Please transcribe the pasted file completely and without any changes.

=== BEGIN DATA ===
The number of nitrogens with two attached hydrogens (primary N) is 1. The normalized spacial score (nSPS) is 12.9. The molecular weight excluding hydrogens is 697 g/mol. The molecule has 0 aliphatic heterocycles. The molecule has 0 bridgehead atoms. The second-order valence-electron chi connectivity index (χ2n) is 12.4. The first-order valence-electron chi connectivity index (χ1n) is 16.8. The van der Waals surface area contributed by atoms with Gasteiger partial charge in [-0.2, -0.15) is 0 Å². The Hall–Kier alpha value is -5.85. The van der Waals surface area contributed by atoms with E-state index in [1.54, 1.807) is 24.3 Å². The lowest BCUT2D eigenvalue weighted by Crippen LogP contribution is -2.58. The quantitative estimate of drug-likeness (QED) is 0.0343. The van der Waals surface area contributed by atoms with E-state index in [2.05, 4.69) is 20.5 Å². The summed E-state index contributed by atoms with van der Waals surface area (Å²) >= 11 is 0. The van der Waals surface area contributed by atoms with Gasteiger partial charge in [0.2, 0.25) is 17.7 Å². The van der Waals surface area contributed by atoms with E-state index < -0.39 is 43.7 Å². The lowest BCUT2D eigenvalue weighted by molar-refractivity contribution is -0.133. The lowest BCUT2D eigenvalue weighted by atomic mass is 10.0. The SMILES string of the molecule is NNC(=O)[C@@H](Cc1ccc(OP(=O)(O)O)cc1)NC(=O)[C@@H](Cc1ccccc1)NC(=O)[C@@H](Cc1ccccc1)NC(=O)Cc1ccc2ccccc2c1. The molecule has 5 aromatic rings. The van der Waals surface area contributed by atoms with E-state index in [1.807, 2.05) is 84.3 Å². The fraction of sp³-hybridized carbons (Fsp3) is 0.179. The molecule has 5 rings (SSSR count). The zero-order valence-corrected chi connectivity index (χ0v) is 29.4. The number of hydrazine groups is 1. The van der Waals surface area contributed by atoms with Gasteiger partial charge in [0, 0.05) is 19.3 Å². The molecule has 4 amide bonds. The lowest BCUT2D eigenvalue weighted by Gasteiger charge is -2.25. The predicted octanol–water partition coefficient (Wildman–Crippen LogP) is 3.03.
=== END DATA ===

The number of nitrogens with two attached hydrogens (primary N) is 1. The normalized spacial score (nSPS) is 12.9. The molecular weight excluding hydrogens is 697 g/mol. The molecule has 0 aliphatic heterocycles. The molecule has 0 bridgehead atoms. The second-order valence-electron chi connectivity index (χ2n) is 12.4. The first-order valence-electron chi connectivity index (χ1n) is 16.8. The van der Waals surface area contributed by atoms with Gasteiger partial charge in [-0.2, -0.15) is 0 Å². The Hall–Kier alpha value is -5.85. The van der Waals surface area contributed by atoms with E-state index in [1.54, 1.807) is 24.3 Å². The lowest BCUT2D eigenvalue weighted by Crippen LogP contribution is -2.58. The quantitative estimate of drug-likeness (QED) is 0.0343. The van der Waals surface area contributed by atoms with E-state index in [2.05, 4.69) is 20.5 Å². The summed E-state index contributed by atoms with van der Waals surface area (Å²) >= 11 is 0. The van der Waals surface area contributed by atoms with Gasteiger partial charge in [0.2, 0.25) is 17.7 Å². The van der Waals surface area contributed by atoms with E-state index < -0.39 is 43.7 Å². The lowest BCUT2D eigenvalue weighted by molar-refractivity contribution is -0.133. The lowest BCUT2D eigenvalue weighted by atomic mass is 10.0. The SMILES string of the molecule is NNC(=O)[C@@H](Cc1ccc(OP(=O)(O)O)cc1)NC(=O)[C@@H](Cc1ccccc1)NC(=O)[C@@H](Cc1ccccc1)NC(=O)Cc1ccc2ccccc2c1. The molecule has 5 aromatic rings. The van der Waals surface area contributed by atoms with E-state index in [1.807, 2.05) is 84.3 Å². The fraction of sp³-hybridized carbons (Fsp3) is 0.179. The molecule has 5 rings (SSSR count). The zero-order valence-corrected chi connectivity index (χ0v) is 29.4. The number of hydrazine groups is 1. The van der Waals surface area contributed by atoms with Gasteiger partial charge in [0, 0.05) is 19.3 Å². The molecule has 4 amide bonds. The lowest BCUT2D eigenvalue weighted by Gasteiger charge is -2.25. The predicted octanol–water partition coefficient (Wildman–Crippen LogP) is 3.03.